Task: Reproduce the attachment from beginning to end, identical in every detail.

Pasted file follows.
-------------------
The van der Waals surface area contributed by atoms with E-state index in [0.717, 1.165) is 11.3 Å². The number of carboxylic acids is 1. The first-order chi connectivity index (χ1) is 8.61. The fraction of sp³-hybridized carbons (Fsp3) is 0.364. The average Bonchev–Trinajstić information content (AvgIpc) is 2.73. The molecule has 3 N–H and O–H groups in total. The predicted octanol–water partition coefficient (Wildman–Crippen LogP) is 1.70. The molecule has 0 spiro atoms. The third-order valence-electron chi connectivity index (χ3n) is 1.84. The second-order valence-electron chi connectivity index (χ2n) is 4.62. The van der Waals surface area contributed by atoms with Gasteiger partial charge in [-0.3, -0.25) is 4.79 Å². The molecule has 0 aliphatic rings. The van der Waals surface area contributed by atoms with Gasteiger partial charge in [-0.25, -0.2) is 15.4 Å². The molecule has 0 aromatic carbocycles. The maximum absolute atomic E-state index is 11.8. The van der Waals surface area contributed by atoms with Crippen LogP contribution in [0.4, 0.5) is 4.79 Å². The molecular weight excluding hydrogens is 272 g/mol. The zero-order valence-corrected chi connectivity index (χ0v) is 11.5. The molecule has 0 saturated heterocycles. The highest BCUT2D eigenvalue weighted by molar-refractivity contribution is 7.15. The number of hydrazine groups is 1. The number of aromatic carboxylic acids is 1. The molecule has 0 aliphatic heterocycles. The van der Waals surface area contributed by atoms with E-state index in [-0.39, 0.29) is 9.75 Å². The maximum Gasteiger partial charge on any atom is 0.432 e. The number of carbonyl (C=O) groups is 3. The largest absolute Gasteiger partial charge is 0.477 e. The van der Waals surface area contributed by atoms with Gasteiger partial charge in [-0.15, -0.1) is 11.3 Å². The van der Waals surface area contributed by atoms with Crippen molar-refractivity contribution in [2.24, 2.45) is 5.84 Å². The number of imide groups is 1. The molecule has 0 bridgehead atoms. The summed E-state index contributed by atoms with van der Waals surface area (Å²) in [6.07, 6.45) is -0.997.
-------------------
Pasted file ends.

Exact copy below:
The van der Waals surface area contributed by atoms with E-state index in [0.717, 1.165) is 11.3 Å². The number of carboxylic acids is 1. The first-order chi connectivity index (χ1) is 8.61. The fraction of sp³-hybridized carbons (Fsp3) is 0.364. The average Bonchev–Trinajstić information content (AvgIpc) is 2.73. The molecule has 3 N–H and O–H groups in total. The predicted octanol–water partition coefficient (Wildman–Crippen LogP) is 1.70. The molecule has 0 spiro atoms. The third-order valence-electron chi connectivity index (χ3n) is 1.84. The second-order valence-electron chi connectivity index (χ2n) is 4.62. The van der Waals surface area contributed by atoms with Gasteiger partial charge in [-0.3, -0.25) is 4.79 Å². The molecule has 0 aliphatic rings. The van der Waals surface area contributed by atoms with Gasteiger partial charge in [-0.25, -0.2) is 15.4 Å². The molecule has 0 aromatic carbocycles. The maximum absolute atomic E-state index is 11.8. The van der Waals surface area contributed by atoms with Crippen LogP contribution in [0.4, 0.5) is 4.79 Å². The molecular weight excluding hydrogens is 272 g/mol. The zero-order valence-corrected chi connectivity index (χ0v) is 11.5. The molecule has 0 saturated heterocycles. The highest BCUT2D eigenvalue weighted by molar-refractivity contribution is 7.15. The number of hydrazine groups is 1. The number of aromatic carboxylic acids is 1. The molecule has 0 aliphatic heterocycles. The van der Waals surface area contributed by atoms with E-state index in [-0.39, 0.29) is 9.75 Å². The maximum Gasteiger partial charge on any atom is 0.432 e. The number of carbonyl (C=O) groups is 3. The largest absolute Gasteiger partial charge is 0.477 e. The van der Waals surface area contributed by atoms with Gasteiger partial charge in [-0.15, -0.1) is 11.3 Å². The van der Waals surface area contributed by atoms with Crippen molar-refractivity contribution in [2.24, 2.45) is 5.84 Å². The number of imide groups is 1. The molecule has 0 bridgehead atoms. The summed E-state index contributed by atoms with van der Waals surface area (Å²) in [6.07, 6.45) is -0.997.